RAF should open offices to assist crash victims

The Democratic Alliance (DA) is calling on the Minister of Transport, Fikile Mbalula, to issue a directive for Road Accident Fund (RAF) employees to return to work, in accordance to Covid-19 protocols, to allow for the uninterrupted processing of claims and the continued payment of beneficiaries. Road accident victims applying or waiting for payment have found it impossible to get in touch with the fund. This is because the RAF closed its doors at the beginning of the Covid-19 lockdown because surprisingly, it is currently not regarded as essential services.

Lockdown notice on RAF web siteInstead of opening offices with a limited staff compliment to process queries, the RAF has completely shut down all its communications channels. The Fund’s website now displays a message which reads: “Kindly take note that all offices of the Road Accident Fund will be closed from 26 March 2020 until further notice”. In addition to this, the RAF’s call centre line has a similar automated message and emails for assistance have gone unanswered.

This has had a particularly adverse impact on RAF beneficiaries, some of whom have raised concerns around the fact that they have experienced challenges with accessing their payments, which in turn means that:

They are unable to pay for critical medicines, treatment, make payments and lodge other queries.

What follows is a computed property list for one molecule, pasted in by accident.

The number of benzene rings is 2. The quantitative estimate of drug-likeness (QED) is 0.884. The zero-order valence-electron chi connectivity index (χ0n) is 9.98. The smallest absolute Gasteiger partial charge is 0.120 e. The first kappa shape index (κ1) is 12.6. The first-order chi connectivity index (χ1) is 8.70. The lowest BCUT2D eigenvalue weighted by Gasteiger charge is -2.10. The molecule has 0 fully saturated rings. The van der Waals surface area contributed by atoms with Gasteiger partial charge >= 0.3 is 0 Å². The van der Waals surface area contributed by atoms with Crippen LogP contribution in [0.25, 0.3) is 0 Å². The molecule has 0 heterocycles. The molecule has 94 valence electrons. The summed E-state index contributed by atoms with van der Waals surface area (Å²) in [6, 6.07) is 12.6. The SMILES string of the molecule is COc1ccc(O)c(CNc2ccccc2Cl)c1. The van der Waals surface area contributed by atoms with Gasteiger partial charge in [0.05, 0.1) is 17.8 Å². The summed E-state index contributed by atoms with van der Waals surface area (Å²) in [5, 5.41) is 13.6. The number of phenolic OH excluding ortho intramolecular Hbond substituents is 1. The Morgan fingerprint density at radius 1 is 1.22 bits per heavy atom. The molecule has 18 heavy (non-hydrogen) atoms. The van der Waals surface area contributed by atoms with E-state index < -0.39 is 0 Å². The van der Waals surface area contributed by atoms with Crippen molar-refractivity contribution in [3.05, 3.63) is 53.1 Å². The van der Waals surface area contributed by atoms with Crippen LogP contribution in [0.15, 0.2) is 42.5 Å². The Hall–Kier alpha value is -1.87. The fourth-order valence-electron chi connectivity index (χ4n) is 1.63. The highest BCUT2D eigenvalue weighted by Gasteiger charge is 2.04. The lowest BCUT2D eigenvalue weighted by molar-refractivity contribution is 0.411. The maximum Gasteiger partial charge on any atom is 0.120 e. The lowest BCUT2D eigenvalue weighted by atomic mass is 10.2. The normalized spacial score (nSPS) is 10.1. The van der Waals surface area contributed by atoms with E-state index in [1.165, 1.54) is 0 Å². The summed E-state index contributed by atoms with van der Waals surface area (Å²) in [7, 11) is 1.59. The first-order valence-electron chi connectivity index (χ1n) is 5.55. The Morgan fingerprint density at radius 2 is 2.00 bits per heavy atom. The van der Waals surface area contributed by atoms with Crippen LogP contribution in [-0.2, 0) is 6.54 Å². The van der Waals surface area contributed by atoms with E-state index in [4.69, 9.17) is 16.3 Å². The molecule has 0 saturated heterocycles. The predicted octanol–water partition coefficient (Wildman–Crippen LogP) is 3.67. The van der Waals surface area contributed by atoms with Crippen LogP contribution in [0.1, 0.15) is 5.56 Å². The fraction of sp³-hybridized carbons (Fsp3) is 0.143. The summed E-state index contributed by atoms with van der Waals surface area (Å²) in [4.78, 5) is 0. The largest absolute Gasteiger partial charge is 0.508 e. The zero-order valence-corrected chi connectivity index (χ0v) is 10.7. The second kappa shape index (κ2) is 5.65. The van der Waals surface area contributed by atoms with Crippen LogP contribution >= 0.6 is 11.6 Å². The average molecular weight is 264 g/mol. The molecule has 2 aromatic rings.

Some RAF-registered caregivers have also not been paid and hundreds of hopeful crash victims have now been forced to wait indefinitely for assistance.

Many crash victims have been denied their day in Court due to the RAF’s request that all RAF related cases be removed from trial rolls, as staff are currently at home.

The RAF has a frontline obligation in terms of Section 3 of the Road Accident Fund Act, which stipulates that “the object of the Fund shall be the payment of compensation in accordance with this Act for loss or damage wrongfully caused by the driving of a motor vehicle”. Countless accident victims who depend on the RAF’s payment of compensation to sustain themselves have had their pleas met with radio silence. Many of those who secured court orders or are waiting for settlements are dependent on the RAF to regain some dignity and a reasonable living standard after having suffered life-changing trauma.

The RAF’s status, therefore, needs urgent attention and has to be adjusted to that of an essential service.

The statutory mandate of the RAF puts it in line with the requirements of the Disaster Management Act, Annexure D Essential Services, which states that “[critical] jobs for essential government services as determined by the Head of National or Provincial Departments in accordance with the guidance of the Department of Public Service and Administration, including Social Grant Payments and pension payments”.  The RAF provides a social security safety net to many road accident victims by making available compulsory social insurance cover to all users of South African roads.

We implore on the Department of Transport to do the right thing and own up to its ethical and constitutional duty to ensure human dignity, social security and access to courts for all road crash victims who depend on the RAF’s services.

Issued by Chris HunsingerShadow Minister of Transport, 7 May 2020